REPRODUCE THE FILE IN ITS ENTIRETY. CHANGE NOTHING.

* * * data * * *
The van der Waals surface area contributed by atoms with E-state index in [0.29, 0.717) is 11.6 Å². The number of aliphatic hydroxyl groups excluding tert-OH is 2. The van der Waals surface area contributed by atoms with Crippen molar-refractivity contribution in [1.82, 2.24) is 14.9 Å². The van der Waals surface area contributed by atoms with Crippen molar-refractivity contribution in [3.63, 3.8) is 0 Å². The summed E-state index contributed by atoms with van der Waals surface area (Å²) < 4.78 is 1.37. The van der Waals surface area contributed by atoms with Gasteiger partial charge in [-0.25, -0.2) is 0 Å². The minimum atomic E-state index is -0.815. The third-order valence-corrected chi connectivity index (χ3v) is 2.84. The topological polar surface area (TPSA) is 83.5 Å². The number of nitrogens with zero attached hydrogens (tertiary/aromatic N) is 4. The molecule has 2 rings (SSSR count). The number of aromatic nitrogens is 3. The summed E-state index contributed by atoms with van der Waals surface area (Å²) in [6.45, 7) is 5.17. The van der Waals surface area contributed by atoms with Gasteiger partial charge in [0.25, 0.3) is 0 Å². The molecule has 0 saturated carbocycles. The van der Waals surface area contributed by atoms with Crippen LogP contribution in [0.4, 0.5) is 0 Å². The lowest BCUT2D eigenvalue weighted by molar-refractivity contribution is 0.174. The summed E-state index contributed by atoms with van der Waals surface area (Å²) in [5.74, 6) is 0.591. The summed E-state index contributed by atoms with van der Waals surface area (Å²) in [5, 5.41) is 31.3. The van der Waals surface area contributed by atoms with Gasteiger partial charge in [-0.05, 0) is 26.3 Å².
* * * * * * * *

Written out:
The van der Waals surface area contributed by atoms with E-state index in [0.29, 0.717) is 11.6 Å². The number of aliphatic hydroxyl groups excluding tert-OH is 2. The van der Waals surface area contributed by atoms with Crippen molar-refractivity contribution in [1.82, 2.24) is 14.9 Å². The van der Waals surface area contributed by atoms with Crippen molar-refractivity contribution in [3.63, 3.8) is 0 Å². The summed E-state index contributed by atoms with van der Waals surface area (Å²) < 4.78 is 1.37. The van der Waals surface area contributed by atoms with Gasteiger partial charge in [-0.25, -0.2) is 0 Å². The minimum atomic E-state index is -0.815. The third-order valence-corrected chi connectivity index (χ3v) is 2.84. The topological polar surface area (TPSA) is 83.5 Å². The number of nitrogens with zero attached hydrogens (tertiary/aromatic N) is 4. The molecule has 2 rings (SSSR count). The number of aromatic nitrogens is 3. The summed E-state index contributed by atoms with van der Waals surface area (Å²) in [6.45, 7) is 5.17. The van der Waals surface area contributed by atoms with Gasteiger partial charge in [0.25, 0.3) is 0 Å². The molecule has 0 saturated carbocycles. The van der Waals surface area contributed by atoms with Crippen LogP contribution in [0.4, 0.5) is 0 Å². The lowest BCUT2D eigenvalue weighted by molar-refractivity contribution is 0.174. The summed E-state index contributed by atoms with van der Waals surface area (Å²) in [5.74, 6) is 0.591. The summed E-state index contributed by atoms with van der Waals surface area (Å²) in [5, 5.41) is 31.3. The van der Waals surface area contributed by atoms with Gasteiger partial charge in [-0.05, 0) is 26.3 Å².